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Flood early warning systems provide Hill Country residents with real-time data Posted on June 09, 2021

 

Transcript

Kathleen Jackson – Board Member, Texas Water Development Board  

Texas is in perpetual drought, punctuated by times of flood. So, it's so important that throughout our state we have early warning systems so that families and communities know what's coming and they can prepare.  

David Mauk – General Manager, Bandera County River Authority and Groundwater District

We actually are in Flash Flood Alley. And before Hurricane Harvey, the record was the 1978 flood here in Bandera County, where we had unconfirmed reports of 50 inches of rain in the western end of the county. I was told that this river here, which is basically a stream, had the flow of the Mississippi during that flood.   

Traditionally, first responders had to go out and position themselves at some of the low water crossings to see the water levels so they can understand when it was time to shut down that low water crossing. Now, with the predictive model of this project, they'll have a better understanding. "Hey, when this hits a certain level, that already needs to be shut down."

We saw a need for a flood early warning system so we can get people and property out of harm's way before the floodwaters come. When we saw that problem, we went to the USGS, and they brought us a solution. [The] Water Development Board gave us the funding to get it done. 

Kathleen Jackson – Board Member, Texas Water Development Board 

In Bandera, they're using real-time streamflow gages in conjunction with flood inundation mapping to give emergency management the type of information they need to help the public to know when flooding is occurring ahead of time and be able to get out of harm's way. The flood inundation mapping are visual so that as you look at them, it's easy to see where the flooding will occur during different rainfall events.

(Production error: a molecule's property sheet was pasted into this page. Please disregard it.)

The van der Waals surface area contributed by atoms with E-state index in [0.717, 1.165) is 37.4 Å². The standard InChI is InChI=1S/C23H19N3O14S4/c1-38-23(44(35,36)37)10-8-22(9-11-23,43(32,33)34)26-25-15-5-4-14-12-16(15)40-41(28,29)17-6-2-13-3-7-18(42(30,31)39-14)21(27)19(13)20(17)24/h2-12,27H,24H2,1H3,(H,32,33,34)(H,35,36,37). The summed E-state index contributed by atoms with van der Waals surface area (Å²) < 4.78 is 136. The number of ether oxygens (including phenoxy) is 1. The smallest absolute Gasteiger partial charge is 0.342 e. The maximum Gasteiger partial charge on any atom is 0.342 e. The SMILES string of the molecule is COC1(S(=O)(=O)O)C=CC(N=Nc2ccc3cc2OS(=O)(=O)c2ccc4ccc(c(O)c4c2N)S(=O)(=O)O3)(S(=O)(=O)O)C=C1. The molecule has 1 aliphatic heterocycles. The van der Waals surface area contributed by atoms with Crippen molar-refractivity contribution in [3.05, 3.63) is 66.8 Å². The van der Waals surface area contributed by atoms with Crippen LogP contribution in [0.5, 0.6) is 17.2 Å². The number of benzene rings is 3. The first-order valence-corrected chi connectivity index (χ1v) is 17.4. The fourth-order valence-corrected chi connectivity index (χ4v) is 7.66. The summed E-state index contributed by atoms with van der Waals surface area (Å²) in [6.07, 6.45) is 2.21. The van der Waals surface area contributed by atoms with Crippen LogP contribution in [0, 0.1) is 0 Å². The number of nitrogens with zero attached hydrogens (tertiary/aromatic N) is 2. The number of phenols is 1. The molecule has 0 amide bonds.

William R. Mitchell – County Judge, Uvalde County   

Throughout history, Uvalde County has had some tremendously great floods. Any given weekend, during the summer months from Memorial Day to Labor Day, that period of time, our county population truly doubles because of the influx of people that come into the county, to the rivers, to enjoy the rivers. And we want them to come, but we want them to stay safe as well. In 2016, Uvalde County made an application to the Texas Water Development Board for a flood early warning system. We got it online in February 2018.

We have all this technology that we're depending upon to help notify people in order to save lives. And if we don't have a good infrastructure, if we don't have a good tower that's dependable, that data may not be transmitted properly. The site that we're using right now on Kennedy Mountain, number one, it's old. Also, there's a tremendous amount of other agencies, other firms, transmitting off that mountain. And we needed to rebuild the tower because of the aging factor. And number two, we thought, well, if we're going to do that, let's look at a spot that we can isolate ourselves so that our alert system could be more dependable.